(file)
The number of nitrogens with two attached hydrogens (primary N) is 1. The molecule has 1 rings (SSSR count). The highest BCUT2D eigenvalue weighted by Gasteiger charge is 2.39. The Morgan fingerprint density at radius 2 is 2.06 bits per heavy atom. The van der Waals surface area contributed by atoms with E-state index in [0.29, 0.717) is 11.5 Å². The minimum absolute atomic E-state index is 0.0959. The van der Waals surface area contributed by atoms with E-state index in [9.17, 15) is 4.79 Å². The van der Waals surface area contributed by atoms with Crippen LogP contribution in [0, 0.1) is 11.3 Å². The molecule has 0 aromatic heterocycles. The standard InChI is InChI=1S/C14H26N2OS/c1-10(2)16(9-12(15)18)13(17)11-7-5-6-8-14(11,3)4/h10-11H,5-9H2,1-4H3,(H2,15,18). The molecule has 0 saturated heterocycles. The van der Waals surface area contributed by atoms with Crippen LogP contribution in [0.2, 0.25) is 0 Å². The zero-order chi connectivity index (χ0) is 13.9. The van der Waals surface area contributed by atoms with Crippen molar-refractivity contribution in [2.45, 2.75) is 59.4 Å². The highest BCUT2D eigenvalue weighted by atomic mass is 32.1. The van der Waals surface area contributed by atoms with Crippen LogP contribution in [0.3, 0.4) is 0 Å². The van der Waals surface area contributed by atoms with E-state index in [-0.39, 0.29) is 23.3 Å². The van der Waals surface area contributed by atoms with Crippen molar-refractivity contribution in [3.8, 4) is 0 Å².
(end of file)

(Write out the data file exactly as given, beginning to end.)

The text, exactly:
The number of nitrogens with two attached hydrogens (primary N) is 1. The molecule has 1 rings (SSSR count). The highest BCUT2D eigenvalue weighted by Gasteiger charge is 2.39. The Morgan fingerprint density at radius 2 is 2.06 bits per heavy atom. The van der Waals surface area contributed by atoms with E-state index in [0.29, 0.717) is 11.5 Å². The minimum absolute atomic E-state index is 0.0959. The van der Waals surface area contributed by atoms with E-state index in [9.17, 15) is 4.79 Å². The van der Waals surface area contributed by atoms with Crippen LogP contribution in [0, 0.1) is 11.3 Å². The molecule has 0 aromatic heterocycles. The standard InChI is InChI=1S/C14H26N2OS/c1-10(2)16(9-12(15)18)13(17)11-7-5-6-8-14(11,3)4/h10-11H,5-9H2,1-4H3,(H2,15,18). The molecule has 0 saturated heterocycles. The van der Waals surface area contributed by atoms with Crippen LogP contribution in [0.2, 0.25) is 0 Å². The zero-order chi connectivity index (χ0) is 13.9. The van der Waals surface area contributed by atoms with Crippen molar-refractivity contribution in [2.45, 2.75) is 59.4 Å². The highest BCUT2D eigenvalue weighted by atomic mass is 32.1. The van der Waals surface area contributed by atoms with Crippen LogP contribution in [0.3, 0.4) is 0 Å². The van der Waals surface area contributed by atoms with E-state index in [-0.39, 0.29) is 23.3 Å². The van der Waals surface area contributed by atoms with Crippen molar-refractivity contribution in [3.8, 4) is 0 Å².